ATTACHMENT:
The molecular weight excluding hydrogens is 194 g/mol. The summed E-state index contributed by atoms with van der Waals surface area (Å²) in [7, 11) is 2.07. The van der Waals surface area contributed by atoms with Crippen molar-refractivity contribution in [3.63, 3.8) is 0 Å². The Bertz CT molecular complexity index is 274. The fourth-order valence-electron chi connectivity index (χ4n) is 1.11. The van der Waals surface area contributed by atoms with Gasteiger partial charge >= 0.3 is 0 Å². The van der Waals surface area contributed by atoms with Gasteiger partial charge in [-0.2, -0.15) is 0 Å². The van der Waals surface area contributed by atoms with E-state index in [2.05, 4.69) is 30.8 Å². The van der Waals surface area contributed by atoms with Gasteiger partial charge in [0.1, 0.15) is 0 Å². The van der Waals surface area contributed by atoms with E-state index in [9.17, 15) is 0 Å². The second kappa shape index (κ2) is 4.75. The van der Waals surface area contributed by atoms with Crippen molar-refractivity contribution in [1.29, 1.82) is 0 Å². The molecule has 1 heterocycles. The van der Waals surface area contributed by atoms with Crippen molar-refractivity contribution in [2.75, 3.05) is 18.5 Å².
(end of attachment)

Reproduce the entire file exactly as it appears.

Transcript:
The molecular weight excluding hydrogens is 194 g/mol. The summed E-state index contributed by atoms with van der Waals surface area (Å²) in [7, 11) is 2.07. The van der Waals surface area contributed by atoms with Crippen molar-refractivity contribution in [3.63, 3.8) is 0 Å². The Bertz CT molecular complexity index is 274. The fourth-order valence-electron chi connectivity index (χ4n) is 1.11. The van der Waals surface area contributed by atoms with Gasteiger partial charge >= 0.3 is 0 Å². The van der Waals surface area contributed by atoms with Gasteiger partial charge in [-0.2, -0.15) is 0 Å². The van der Waals surface area contributed by atoms with E-state index in [2.05, 4.69) is 30.8 Å². The van der Waals surface area contributed by atoms with Gasteiger partial charge in [0.1, 0.15) is 0 Å². The van der Waals surface area contributed by atoms with E-state index in [9.17, 15) is 0 Å². The second kappa shape index (κ2) is 4.75. The van der Waals surface area contributed by atoms with Crippen molar-refractivity contribution in [1.29, 1.82) is 0 Å². The molecule has 1 heterocycles. The van der Waals surface area contributed by atoms with Crippen molar-refractivity contribution in [2.75, 3.05) is 18.5 Å².